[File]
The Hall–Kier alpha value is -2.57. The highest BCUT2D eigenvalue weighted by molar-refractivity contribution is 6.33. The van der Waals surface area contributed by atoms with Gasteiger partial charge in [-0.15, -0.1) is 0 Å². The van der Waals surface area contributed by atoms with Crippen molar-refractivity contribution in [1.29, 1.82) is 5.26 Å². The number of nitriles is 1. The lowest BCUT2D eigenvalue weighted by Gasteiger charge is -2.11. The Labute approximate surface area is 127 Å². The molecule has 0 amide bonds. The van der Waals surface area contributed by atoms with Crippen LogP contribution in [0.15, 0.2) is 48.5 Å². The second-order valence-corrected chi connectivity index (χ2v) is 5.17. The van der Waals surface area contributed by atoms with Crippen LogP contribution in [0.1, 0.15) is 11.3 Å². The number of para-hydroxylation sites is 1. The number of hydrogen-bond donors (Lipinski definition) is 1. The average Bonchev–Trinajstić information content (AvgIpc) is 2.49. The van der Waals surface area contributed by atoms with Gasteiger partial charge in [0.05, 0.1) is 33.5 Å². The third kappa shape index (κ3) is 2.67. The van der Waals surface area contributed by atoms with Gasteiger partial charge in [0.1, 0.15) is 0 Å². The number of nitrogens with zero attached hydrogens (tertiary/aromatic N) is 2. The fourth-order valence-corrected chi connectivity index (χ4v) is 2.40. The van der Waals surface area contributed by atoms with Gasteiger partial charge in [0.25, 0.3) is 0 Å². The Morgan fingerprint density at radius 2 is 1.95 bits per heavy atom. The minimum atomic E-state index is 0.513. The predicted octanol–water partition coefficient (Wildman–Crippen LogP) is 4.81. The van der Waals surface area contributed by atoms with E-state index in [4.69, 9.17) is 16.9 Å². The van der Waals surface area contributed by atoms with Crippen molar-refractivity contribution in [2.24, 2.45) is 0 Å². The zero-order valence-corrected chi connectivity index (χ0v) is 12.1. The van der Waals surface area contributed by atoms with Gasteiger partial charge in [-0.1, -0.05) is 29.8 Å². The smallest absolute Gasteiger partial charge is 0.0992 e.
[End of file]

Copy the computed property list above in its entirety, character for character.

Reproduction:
The Hall–Kier alpha value is -2.57. The highest BCUT2D eigenvalue weighted by molar-refractivity contribution is 6.33. The van der Waals surface area contributed by atoms with Gasteiger partial charge in [-0.15, -0.1) is 0 Å². The van der Waals surface area contributed by atoms with Crippen molar-refractivity contribution in [1.29, 1.82) is 5.26 Å². The number of nitriles is 1. The lowest BCUT2D eigenvalue weighted by Gasteiger charge is -2.11. The Labute approximate surface area is 127 Å². The molecule has 0 amide bonds. The van der Waals surface area contributed by atoms with Crippen LogP contribution in [0.15, 0.2) is 48.5 Å². The second-order valence-corrected chi connectivity index (χ2v) is 5.17. The van der Waals surface area contributed by atoms with Crippen LogP contribution in [0.1, 0.15) is 11.3 Å². The number of para-hydroxylation sites is 1. The number of hydrogen-bond donors (Lipinski definition) is 1. The average Bonchev–Trinajstić information content (AvgIpc) is 2.49. The van der Waals surface area contributed by atoms with Gasteiger partial charge in [0.05, 0.1) is 33.5 Å². The third kappa shape index (κ3) is 2.67. The van der Waals surface area contributed by atoms with Gasteiger partial charge in [0.1, 0.15) is 0 Å². The number of nitrogens with zero attached hydrogens (tertiary/aromatic N) is 2. The fourth-order valence-corrected chi connectivity index (χ4v) is 2.40. The van der Waals surface area contributed by atoms with Gasteiger partial charge in [0.25, 0.3) is 0 Å². The Morgan fingerprint density at radius 2 is 1.95 bits per heavy atom. The minimum atomic E-state index is 0.513. The predicted octanol–water partition coefficient (Wildman–Crippen LogP) is 4.81. The van der Waals surface area contributed by atoms with E-state index in [4.69, 9.17) is 16.9 Å². The van der Waals surface area contributed by atoms with Crippen molar-refractivity contribution in [2.24, 2.45) is 0 Å². The zero-order valence-corrected chi connectivity index (χ0v) is 12.1. The van der Waals surface area contributed by atoms with Gasteiger partial charge in [-0.1, -0.05) is 29.8 Å². The smallest absolute Gasteiger partial charge is 0.0992 e.